Article © Julian Dignall, uploaded May 03, 2018.
Wombats, Kangaroos and Quolls - the beautifully preposterous Duck Billed Platypus; these are just a very few of the better-known mammals of Australia. They are remarkably different from anything found elsewhere in the world. In aquatic circles, Australasian fishes, especially the Melanotaeniidae (Rainbowfishes) are well known and perhaps not quite as odd in comparison to the mammals I mention. Thankfully, Australian catfish are a welcome return to wacky form. They are odd looking indeed.
Catfish from this region belong to the family Plotosidae, a few species are marine or brackish but the majority are freshwater fish and, from time to time, exports are made. Tandanus tandanus are now protected in South Australia and Victoria states.
T. tandanus is larger catfish and is a valued food fish because of its flavoursome meat. Moreover, it is reasonably easy to catch although transferring from hook to plate is not without risk. Their sharp dorsal and pectoral spines will, if carelessly handled, puncture the skin and cause disproportionate pain for hours, and if not treated a few days or more.
Tandanus have an uninterrupted anal fin which is connected to the caudal fin and ends just posterior behind the dorsal; this gives an eel like appearance in young fishes although more mature fish are way too stocky to be thought of as a classic eel shape. In any stage of life, these fins and the six short, thick barbels and large eyes provide an unusual and appealing look. Although colouration is by no means striking being a mottled rusty-brown to olive green over the back and side three quarters, the underside is a plain creamy white. Colouration changes depending on surroundings and mood.
In its native habitat, they feed on insect larvae, prawns, crayfish, molluscs and small fish. In captivity, growing these fishes up to their large adult size is rewarding and straightforward. They readily eat prepared food in addition to similar food items to that which they encounter in the wild. Fed well, they grow quickly and are neither territorial nor aggressive. At any age, they are inquisitive and active fishes – ensure a tight-fitting lid and robust decorations and can be considered a true pet fish that will live for a decade or more.
Copyright information for the images used in this article can be found on the species' full Cat-eLog page.
|Cat-eLog Data Sheet|
|Scientific Name||Tandanus tandanus (Mitchell, 1838)|
Australsk Ferskvandsmalle (Denmark), Dewfish, Eel Tail Catfish, Freshwater Catfish, Tauwels (Germany)
|Type Locality||Lagoon near Tangulda, Namoi River, New South Wales; river between Gwydir River and MacIntyre River, New South Wales, Australia.|
|Pronunciation||Tahn dah ness - tahn dah ness|
|Etymology||The origin of the name is unclear. Possibly from an Australian Aboriginal name for the fish.|
- Shane's World Species How to Put a Tandanus in Your Tank
|Size||850mm or 33.5" SL. Find near, nearer or same sized spp.|
|Identification||Second dorsal fin originating above middle of body. Smaller fish (>30 cm) have a mottled coloration.|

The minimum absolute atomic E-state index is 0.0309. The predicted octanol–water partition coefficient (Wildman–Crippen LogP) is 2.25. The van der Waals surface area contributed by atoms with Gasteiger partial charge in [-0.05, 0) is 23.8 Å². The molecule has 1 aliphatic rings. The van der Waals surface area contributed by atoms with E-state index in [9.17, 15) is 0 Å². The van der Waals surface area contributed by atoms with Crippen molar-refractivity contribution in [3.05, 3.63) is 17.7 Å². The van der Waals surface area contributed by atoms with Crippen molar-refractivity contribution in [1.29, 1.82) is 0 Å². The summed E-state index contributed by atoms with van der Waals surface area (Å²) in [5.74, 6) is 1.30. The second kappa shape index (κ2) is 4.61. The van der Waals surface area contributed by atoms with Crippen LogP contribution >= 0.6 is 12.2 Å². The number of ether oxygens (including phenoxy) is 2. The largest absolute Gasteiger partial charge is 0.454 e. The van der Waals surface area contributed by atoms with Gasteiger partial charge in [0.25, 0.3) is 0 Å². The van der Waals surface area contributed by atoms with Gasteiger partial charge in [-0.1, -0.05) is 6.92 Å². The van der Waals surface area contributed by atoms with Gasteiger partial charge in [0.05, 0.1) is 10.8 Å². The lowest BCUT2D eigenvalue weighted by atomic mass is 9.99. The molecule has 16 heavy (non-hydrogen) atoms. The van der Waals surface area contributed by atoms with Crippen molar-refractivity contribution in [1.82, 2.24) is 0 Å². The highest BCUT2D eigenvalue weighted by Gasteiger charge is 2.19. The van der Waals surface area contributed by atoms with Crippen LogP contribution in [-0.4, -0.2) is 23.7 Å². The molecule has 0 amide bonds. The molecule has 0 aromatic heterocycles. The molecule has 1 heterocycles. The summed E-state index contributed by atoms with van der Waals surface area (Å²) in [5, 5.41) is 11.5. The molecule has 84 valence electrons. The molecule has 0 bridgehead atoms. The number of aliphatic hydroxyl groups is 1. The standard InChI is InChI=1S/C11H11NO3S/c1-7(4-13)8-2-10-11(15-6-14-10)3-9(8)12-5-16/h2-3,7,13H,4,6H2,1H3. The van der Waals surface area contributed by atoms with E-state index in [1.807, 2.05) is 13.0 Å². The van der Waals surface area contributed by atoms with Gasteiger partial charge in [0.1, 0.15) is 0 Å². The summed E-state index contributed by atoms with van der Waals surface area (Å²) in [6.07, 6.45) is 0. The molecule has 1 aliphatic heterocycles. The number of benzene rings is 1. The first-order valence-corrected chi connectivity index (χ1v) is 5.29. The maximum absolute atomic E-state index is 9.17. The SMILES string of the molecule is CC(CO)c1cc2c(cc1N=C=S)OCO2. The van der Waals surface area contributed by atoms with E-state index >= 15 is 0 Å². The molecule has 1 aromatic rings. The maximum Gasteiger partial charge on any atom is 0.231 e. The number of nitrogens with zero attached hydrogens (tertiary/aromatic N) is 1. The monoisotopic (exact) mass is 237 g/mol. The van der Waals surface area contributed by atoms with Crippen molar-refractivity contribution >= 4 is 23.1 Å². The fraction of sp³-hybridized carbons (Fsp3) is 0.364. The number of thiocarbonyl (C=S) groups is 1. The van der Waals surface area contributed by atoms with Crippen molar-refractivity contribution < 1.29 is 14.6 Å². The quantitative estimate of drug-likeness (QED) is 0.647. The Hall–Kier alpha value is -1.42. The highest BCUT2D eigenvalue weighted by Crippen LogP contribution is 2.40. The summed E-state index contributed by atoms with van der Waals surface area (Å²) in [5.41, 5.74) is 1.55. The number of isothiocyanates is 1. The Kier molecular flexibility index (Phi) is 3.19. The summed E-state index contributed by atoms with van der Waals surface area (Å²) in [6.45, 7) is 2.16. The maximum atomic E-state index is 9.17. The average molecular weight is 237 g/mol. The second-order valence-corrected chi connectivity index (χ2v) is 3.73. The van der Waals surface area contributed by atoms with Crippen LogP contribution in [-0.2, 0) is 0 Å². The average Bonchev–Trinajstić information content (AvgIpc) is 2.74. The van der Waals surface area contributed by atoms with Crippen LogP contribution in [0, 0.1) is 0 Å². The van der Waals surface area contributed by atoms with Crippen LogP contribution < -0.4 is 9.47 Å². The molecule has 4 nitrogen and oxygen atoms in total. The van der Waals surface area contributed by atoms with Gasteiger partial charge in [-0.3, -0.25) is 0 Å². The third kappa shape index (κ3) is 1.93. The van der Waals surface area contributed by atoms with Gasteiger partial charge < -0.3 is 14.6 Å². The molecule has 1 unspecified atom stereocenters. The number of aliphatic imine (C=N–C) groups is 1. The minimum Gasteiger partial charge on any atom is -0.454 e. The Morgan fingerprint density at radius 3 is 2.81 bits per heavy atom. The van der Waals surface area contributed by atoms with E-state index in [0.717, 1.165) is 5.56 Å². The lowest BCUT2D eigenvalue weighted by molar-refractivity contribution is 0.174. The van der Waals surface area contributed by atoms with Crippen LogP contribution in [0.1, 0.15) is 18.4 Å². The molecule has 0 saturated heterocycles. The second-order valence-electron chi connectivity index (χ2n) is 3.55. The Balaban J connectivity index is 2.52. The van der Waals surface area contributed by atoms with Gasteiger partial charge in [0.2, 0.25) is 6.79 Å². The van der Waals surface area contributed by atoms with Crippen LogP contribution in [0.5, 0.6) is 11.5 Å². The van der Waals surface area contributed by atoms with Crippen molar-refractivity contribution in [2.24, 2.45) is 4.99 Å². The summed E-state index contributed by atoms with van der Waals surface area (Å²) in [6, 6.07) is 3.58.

|Sexing||Males possess a long cylindrical genital papilla and females a triangular one.|
Australia waters, Eastern Australia Waters (click on these areas to find other species found there)
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|IUCN Red List Category||Least Concern, range map and more is available on the IUCN species page. Last assessed 2019.|
|pH||6.4 - 8.0|
|Temperature||10.0-26.0°C or 50-78.8°F (Show species within this range)|
|Feeding||Feeds on small crustaceans, insects, snails and small fishes in the wild. Carnivorous but not a fussy eater in the aquarium. Will take most frozen/live/prepared foods, especially meaty types.|
|Furniture||Found in slow-flowing rivers and lakes with fringing vegetation, being more common in the latter. Hiding spaces in the form of PVC pipes and/or driftwood are necessary.|
|Compatibility||A peaceful, solitary species. Juveniles may form loose aggragations. Should not be kept with smaller fishes.|
|Breeding||Spawns when temperatures rise to between 20-24?Cduring spring and summer. Spawning is not stimulated by flooding. The number of eggs increases with size, ranging from about 2800 to 20600 eggs in females between 390 and 530 mm long. They build a circular to oval nest, generally around 0.6-2.0 m in diameter, from pebbles and gravel. During courtship, both male and femal circle and weave about the nest. The female then arches her body, agitates her pelvic fins and releases eggs about 30 cm above the nest. The eggs are spherical (about 3 mm in diameter), non-adhesive, and a light greenish yellow in color. The male fertilizes the eggs, which sink to the botom and settle into the gravel of the nest. One of the adults, usually the male, will remain at the nest until the eggshatch in about 7 days. The larvae are about 7 mm long when hatched, and barbels appear after 3 days.|
|Breeding Reports||There is no breeding report.|
|Reference||Three expeditions into the interior of eastern Australia v. 1, pp opp. 44, 95, Pl. 5 (fig. 2).|
|Registered Keepers||Keeping this species? Why not .
There are 14 registered keepers, view all "my cats" data.
|Wishlists||Love this species? Click the heart to add it to your wish list.
There is no wish to keep this species.
|Spotters||Spotted this species somewhere? Click the binoculars!
There are 2 records of this fish being seen, view them all.
|More on Tandanus tandanus|
|Look up Tandanus tandanus on AquaticRepublic.com|
|Look up Tandanus tandanus on Fishbase|
|Get or print a QR code for this species profile, or try our LFS label creator.|
|Last Update||2019 Sep 17 14:45 (species record created: 2018 May 03 13:58)|
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